Amy Miller, The Recorder, 10-18-2010:
It's not easy to sell a privately held tech company these days. But the real headaches sometimes begin after the deal closes, according to a new study by Shareholder Representative Service, which manages the post-closing process in M&A transactions for its clients.
The post-closing period can be "long, risky, and complex," the study found. Claims related to deals can be filed over an extended period of time, even after closing. Meanwhile, shareholders are increasingly demanding that certain conditions, such as performance goals, be met before the privately held company can cash out.
The study looked at more than 100 transactions that Shareholder Representative Services handled recently in which the terms were not publicly reported. The value of the deals, which involved primarily software, electronics, and telecommunications companies, ranged from about $25 million to $200 million.
According to the study, nearly two thirds of the deals allowed for possible changes to the final purchase price after closing.
Two thirds of the deals also set aside a portion of the merger consideration in escrow for more than a year, and more than half of the transactions had escrows that exceeded 10 percent of the deal value.
Even when the escrow period closes, consideration is still at risk. About 95 percent of the deals also had "carve outs," or exceptions, built into their terms that allowed claims against the transaction to be brought well after the deal closed.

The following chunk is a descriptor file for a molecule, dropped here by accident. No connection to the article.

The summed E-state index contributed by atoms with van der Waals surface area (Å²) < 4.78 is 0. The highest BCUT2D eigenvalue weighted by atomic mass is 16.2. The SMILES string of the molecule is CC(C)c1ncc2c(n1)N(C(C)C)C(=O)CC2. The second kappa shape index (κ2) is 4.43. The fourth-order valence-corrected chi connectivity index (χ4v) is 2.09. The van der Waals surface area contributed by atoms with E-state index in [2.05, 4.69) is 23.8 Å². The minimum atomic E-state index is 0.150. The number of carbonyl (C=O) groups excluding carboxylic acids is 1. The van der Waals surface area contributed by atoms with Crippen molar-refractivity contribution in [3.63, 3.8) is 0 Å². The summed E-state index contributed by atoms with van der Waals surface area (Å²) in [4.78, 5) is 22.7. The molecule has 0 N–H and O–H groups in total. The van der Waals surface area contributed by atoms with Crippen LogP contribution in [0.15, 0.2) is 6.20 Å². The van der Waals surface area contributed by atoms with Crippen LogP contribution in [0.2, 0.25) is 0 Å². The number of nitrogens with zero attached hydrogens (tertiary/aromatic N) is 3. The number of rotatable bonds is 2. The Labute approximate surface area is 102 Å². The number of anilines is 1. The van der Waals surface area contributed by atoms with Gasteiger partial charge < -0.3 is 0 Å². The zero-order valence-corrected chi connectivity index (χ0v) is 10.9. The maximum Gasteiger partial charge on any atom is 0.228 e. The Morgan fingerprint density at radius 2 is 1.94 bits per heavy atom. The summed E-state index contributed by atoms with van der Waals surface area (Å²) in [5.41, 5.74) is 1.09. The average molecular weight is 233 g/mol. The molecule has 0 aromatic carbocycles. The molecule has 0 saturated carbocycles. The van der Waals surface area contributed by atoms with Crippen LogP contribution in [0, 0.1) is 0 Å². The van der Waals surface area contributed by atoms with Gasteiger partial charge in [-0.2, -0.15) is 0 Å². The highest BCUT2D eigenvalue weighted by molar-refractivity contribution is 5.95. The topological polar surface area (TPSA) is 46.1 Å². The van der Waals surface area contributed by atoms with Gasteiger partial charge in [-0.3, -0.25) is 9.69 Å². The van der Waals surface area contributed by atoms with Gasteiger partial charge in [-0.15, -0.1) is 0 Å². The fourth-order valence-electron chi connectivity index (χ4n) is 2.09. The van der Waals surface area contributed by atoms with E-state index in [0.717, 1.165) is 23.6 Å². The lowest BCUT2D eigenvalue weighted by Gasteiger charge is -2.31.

And a quarter of the deals had "earnout," or performance hurdles, attached to them before shareholders could fully reap the full value of a sale. Such agreements are most common in life science or pharmaceutical deals, said SRS managing director Paul Koenig.
For example, the full value of deal to buy a pharmaceutical company might not be realized unless a particular drug gets approved by the Food and Drug Administration.
"Sometimes those are extremely complicated," Koenig said.
But in general, buyers across all industries have more leverage than in the past because the IPO window has closed for a lot of start-up companies. In the Silicon Valley tech world, it means that big companies like Google, Hewlett-Packard and Oracle can dictate the terms of a deal, and the target companies have little choice but to accept them.
Even if the economy improves and it becomes easier for start ups to go public, the trend isn't likely to change, Koenig said.
"My guess is these complicated structures are here to stay," he said. "Deals are going to remain more complicated than they were 10 to 15 years ago."